R — I miss you too, brother.
FFF — Aight Puff, lata. What a small world. Puff and I got a project we’re workin’ on together dealing with Africa.
R — Good shit, man.
FFF — But go back, you were talking about how some people are not acknowledging the new culture. Enough of the younger cats don’t seem to be acknowledging their recent history.
R — Exactly, which kinda loses the communication on you know, us and them and what they need to know to further they career. Cause you see, nowadays their career is like what, three years, if that? Three, four years? So my thing is with the new culture I have no problem with them at all. And it’s not us that’s making the decision on if they’re wack or not. Like, you have some of the new artists think, “Yeah some of these older artists are bitter.” We’re great because we have our brand, we are living. It’s the fans that’s telling y’all, y’all wack. Y’all are not making the fans believe y’all era is dope by the masses. Kendrick Lamar, J. Cole, Joey Badass, a couple of other guys, they can’t carry the whole culture on its own. Y’all need to be as a unit, like we was, to say this era is dope. Drake can’t do it on his own. All these other n*ggas can’t. Y’all doing it separately. We did it as a unit, that’s why our era I think is the most pivotal.
FFF — Well it clearly was. It’s foundational and it was a great opportunity. I was blessed to have been in the position to host the show,YO! MTV Raps and showcase people at a time even before rap music was on the radio, from city to city. It’s incredible. Tell me briefly the story about the amazing connection between you and Method Man, coming together as a new kind of dynamic duo. Independent artists, but Redman and Method Man was like something made in hip-hop heaven.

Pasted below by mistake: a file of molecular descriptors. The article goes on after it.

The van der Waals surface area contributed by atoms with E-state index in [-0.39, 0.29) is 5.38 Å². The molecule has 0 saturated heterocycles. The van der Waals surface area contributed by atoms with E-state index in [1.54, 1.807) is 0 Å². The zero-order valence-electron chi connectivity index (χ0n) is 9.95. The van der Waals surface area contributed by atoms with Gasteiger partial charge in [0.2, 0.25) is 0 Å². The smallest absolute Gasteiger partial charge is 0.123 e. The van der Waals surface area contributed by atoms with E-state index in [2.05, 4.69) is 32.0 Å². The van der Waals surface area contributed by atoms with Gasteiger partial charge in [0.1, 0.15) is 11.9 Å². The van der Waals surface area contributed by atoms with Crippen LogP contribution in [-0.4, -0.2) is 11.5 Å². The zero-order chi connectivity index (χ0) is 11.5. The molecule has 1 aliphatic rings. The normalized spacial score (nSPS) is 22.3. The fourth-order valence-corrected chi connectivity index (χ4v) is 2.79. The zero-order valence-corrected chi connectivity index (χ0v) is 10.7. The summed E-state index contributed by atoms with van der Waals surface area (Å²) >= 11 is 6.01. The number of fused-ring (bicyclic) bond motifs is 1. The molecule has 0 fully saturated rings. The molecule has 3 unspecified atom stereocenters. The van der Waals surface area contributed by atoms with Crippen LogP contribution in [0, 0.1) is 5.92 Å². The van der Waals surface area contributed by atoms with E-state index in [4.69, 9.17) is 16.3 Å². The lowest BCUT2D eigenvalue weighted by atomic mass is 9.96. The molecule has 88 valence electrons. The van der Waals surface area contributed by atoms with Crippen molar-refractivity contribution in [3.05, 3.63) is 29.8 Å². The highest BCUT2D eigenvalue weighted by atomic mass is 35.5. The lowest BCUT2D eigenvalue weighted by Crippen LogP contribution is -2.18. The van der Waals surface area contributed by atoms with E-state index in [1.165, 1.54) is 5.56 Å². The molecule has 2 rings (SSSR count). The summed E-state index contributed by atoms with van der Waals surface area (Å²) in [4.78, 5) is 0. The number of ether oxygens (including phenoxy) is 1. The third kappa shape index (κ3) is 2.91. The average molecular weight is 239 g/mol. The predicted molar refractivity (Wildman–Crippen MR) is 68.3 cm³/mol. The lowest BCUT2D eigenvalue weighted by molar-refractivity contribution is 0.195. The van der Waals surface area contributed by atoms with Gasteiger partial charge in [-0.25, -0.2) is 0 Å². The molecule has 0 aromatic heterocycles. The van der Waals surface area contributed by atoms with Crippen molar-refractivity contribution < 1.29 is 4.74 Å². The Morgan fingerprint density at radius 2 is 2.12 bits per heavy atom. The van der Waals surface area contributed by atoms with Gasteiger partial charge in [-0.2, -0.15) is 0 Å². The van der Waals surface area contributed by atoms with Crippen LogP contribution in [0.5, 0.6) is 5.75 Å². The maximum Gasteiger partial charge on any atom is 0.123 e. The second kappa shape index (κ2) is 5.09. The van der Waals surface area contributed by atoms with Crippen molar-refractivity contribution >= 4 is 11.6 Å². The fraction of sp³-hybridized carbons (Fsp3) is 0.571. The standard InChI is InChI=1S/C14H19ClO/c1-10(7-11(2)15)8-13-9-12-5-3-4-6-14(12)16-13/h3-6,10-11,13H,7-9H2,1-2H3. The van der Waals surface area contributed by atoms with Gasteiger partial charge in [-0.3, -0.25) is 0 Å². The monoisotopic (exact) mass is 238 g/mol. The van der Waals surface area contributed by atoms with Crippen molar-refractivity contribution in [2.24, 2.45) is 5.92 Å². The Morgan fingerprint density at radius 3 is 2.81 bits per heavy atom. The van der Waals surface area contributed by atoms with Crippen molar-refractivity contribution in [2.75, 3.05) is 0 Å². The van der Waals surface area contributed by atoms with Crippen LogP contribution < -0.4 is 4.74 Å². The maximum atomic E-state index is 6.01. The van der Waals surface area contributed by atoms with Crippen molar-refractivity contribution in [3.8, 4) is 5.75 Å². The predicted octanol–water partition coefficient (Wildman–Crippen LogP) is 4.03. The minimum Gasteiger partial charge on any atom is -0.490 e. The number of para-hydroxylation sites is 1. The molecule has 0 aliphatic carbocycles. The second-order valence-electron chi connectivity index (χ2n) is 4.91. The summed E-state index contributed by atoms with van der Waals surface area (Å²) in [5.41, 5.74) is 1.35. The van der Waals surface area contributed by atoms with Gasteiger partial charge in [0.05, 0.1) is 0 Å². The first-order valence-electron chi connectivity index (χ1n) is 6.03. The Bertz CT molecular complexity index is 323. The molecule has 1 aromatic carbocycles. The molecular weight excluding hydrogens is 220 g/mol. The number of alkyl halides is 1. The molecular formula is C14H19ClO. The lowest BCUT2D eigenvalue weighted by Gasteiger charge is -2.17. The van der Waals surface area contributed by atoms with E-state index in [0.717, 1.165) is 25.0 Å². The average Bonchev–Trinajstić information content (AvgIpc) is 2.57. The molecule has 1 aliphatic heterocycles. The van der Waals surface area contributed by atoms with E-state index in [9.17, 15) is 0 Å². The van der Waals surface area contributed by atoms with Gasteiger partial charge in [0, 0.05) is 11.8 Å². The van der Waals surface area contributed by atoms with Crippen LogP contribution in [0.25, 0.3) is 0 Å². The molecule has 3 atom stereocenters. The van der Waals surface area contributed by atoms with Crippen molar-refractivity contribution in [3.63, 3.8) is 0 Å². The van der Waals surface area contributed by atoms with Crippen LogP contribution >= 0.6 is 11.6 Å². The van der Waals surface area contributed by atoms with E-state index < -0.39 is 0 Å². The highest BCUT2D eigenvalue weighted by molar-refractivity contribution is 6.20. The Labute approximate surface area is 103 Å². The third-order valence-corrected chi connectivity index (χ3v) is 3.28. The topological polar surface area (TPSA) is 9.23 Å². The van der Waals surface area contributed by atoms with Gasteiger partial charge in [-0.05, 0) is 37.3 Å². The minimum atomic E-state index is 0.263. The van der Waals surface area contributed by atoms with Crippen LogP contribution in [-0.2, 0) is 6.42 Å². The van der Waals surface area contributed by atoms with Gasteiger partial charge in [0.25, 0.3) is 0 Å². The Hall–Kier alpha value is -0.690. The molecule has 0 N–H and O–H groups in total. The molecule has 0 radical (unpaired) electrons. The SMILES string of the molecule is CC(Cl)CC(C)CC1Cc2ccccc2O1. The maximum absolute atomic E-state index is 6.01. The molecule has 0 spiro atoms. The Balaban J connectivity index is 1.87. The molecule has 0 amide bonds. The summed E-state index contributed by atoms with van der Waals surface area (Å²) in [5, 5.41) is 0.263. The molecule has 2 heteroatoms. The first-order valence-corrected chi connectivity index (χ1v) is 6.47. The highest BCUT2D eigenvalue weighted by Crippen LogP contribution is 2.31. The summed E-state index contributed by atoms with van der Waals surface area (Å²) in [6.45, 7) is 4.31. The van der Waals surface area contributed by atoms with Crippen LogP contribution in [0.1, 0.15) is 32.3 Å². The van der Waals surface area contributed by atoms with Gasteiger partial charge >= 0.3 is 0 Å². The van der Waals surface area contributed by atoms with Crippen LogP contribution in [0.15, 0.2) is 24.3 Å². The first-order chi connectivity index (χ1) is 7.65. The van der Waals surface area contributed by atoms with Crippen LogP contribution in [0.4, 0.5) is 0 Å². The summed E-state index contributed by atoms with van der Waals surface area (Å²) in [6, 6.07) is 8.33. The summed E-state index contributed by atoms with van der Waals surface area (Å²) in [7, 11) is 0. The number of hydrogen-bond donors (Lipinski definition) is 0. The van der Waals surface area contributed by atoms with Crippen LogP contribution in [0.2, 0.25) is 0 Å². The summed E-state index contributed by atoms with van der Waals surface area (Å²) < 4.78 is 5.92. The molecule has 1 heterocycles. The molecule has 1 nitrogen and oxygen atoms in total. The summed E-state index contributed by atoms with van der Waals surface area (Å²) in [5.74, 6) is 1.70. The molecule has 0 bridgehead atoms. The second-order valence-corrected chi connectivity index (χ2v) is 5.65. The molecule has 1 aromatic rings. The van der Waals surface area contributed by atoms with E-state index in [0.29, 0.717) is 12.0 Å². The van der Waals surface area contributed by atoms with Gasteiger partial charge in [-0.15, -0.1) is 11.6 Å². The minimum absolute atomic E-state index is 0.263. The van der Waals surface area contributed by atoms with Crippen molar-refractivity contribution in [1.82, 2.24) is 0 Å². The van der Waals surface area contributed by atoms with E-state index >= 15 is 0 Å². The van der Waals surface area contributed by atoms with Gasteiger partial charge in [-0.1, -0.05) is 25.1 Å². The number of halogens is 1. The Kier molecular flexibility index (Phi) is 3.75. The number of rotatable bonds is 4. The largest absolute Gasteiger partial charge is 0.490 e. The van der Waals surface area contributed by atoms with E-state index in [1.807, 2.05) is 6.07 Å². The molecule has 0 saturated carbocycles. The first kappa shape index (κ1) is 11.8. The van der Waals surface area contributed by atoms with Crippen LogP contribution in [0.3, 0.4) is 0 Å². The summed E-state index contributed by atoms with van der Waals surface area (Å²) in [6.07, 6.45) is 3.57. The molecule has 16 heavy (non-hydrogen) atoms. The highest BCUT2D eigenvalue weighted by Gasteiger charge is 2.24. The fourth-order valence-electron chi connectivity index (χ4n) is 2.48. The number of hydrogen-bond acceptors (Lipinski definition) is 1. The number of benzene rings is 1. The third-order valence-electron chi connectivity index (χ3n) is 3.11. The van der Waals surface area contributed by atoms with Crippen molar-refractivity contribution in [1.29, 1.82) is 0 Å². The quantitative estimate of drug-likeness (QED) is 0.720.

R — Right. I think Def Jam put that together. Like me and Meth was just doin’ our own thing on Def Jam. He was a new artist, I was a sophomore on my second album and we met and I guess Def Jam just thought it was the idea that since we had similar styles, similar kind of taste, that they would put us on a tour together.
FFF — Very complimentary to each other, brilliant.
R — Which was the Month of the Man promotional tour. One of the most known promotional tours at that point, and we went out and killed shit, and that’s when the entity of Redman and Method Man started. Just like, “Hey, why don’t y’all start an album together?” Fuck it, pass the blunt, let’s do the beats! “Why don’t y’all do a movie together?” Fuck it!
FFF — Doing a TV show together...
R — Yeah, exactly. The thing that made us evolve was that respect we had for each other. Everything starts with respect for each other. Business, money, all that shit is bullshit if you don’t have respect for each other and goals, to respect each other’s goals. And one thing that me and Meth can say is that it never tampered with our solo careers.